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Rector's Palace, Dubrovnik, Croatia © Kevin Botto/Flickr
Rector's Palace, Dubrovnik, Croatia © Kevin Botto/Flickr
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How to Spend a Day in Dubrovnik, Croatia

Picture of Justin McDonnell
Updated: 16 February 2017
Perched on bluer-than-blue waters, with sun-baked mountains jutting out into the horizon, Dubrovnik really does live up to its hype as one of Europe’s bucket-list destinations. But as Croatia’s most popular seaside resort, the compact Dubrovnik is no longer anybody’s best-kept secret, and the streams of sightseers can become quite intense. Read our guide to find out how to spend an enjoyable day in Dubrovnik while steering clear of the crowds.

7.00am

Start your day in typical Dalmatian fashion: with a coffee and a pastry. Croatians prefer a light, continental breakfast, and unless you’re staying in a hotel, it’s unlikely you’ll find an authentic café serving up cooked breakfast – aside from the subpar tourist traps. Dubrovnik is dotted with terrific bakeries, so pick up a pastry and plonk yourself down on a café terrace along Stradun, Dubrovnik’s medieval promenade. It’s made for people watching.

Coffee | © Cheryl Foong / Flickr
Coffee | © Cheryl Foong / Flickr

8.00am

Every visitor’s first port of call should be the City Walls, Dubrovnik’s strikingly well-maintained medieval defences. During peak-season, hoards of day trippers disembark from cruise ships and advance towards the Old Town, so get here early to beat the crowds and the blistering midday sun. The walls open up to visitors at 8am, and it should take a couple of hours to stroll its perimeters. Afterwards, amble around Rector’s Palace and browse its dazzling array of antiquities from the days when Dubrovnik was the prosperous, fiercely independent Republic of Ragusa.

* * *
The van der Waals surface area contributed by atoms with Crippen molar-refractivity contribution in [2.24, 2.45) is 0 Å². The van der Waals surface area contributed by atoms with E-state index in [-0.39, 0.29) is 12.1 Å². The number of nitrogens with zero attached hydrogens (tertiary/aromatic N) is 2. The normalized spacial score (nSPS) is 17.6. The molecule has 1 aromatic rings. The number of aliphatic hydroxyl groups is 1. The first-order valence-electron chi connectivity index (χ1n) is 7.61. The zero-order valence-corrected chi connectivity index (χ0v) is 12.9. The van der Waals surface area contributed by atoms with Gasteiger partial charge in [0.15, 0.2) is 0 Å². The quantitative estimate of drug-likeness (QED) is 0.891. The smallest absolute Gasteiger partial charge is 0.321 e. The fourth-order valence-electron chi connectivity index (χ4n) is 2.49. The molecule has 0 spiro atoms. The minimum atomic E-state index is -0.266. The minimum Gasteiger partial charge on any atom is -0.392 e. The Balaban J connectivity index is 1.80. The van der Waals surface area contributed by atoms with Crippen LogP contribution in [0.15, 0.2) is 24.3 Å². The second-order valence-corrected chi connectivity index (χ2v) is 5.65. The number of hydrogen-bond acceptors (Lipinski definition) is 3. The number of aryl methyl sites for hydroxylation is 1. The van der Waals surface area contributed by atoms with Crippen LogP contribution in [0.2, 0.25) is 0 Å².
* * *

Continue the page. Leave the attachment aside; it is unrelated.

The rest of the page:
Rector's Palace, Dubrovnik, Croatia © Kevin Botto/Flickr
Rector’s Palace, Dubrovnik, Croatia | © Kevin Botto/Flickr

10.00am

Now you’ve gathered your bearings, savour the city from a different perspective by zooming up Mount Srd in a cable car. The ascension to the top of the mountain affords breathtaking views of the Old Town and the brilliant blue Adriatic. At the top, Restaurant Panorama boasts more lovely views over Dubrovnik and the Elaphite Islands. While the food here is decent enough, its prime location means premium prices. Adventurous travellers may want to bring a packed lunch and hike down the arid foothills of the mountain.

Dubrovnik Cable Car, mount srd, dubrovnik, croatia
© Dubrovnik Cable Car

2.00pm

Dubrovnik’s in-town eateries are unashamedly pricey, but if you want to grab a bite to eat before hitting the beach there are a few good-value options. Buffet Skola is the place for fresh, quality sandwiches. If you’re searching for seafood, Bota Sare does a good line in reasonably priced sushi. Gundulićeva Poljana, the open-air market in the centre of the Old Town, is perfect for padding out your picnic basket.

3.00pm

Spend the afternoon sunbathing on Sveti Jakov, a gorgeous rock and shingle beach just a 20 minute ramble from the centre. More secluded than the city beaches, you’re guaranteed a more laid-back experience, with striking views of Dubrovnik’s iconic fortress.

sveti jakov, dubrovnik
Sveti Jakov | © colleen_elizabeth/Flickr
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6.00pm

Settle with a sundowner at Buza Bar. Perched on the rocks beneath the walls, the two cliff bars Buža I and Buža II offer a spectacular setting to enjoy a beer, a swim and a blazing sunset.

Crijevićeva ul. 9, 20000, Dubrovnik, Croatia, +385 98 361 934

Buza Bar, dubrovnik city walls,

© colleen_elizabeth/Flickr

8.00pm

There’s a great variety of dining spots in Dubrovnik depending on your budget. 360 is the top table in town, frequented by holidaying celebs – but as you’d expect, the mains aren’t cheap. Nautika is an excellent restaurant with more modest prices, but is still dear by much of Croatia’s standards. For cheap, caught-that-day fish, try the great value Lokanda Peskarija; bang on the main port, it’s popular with locals and in-the-know visitors.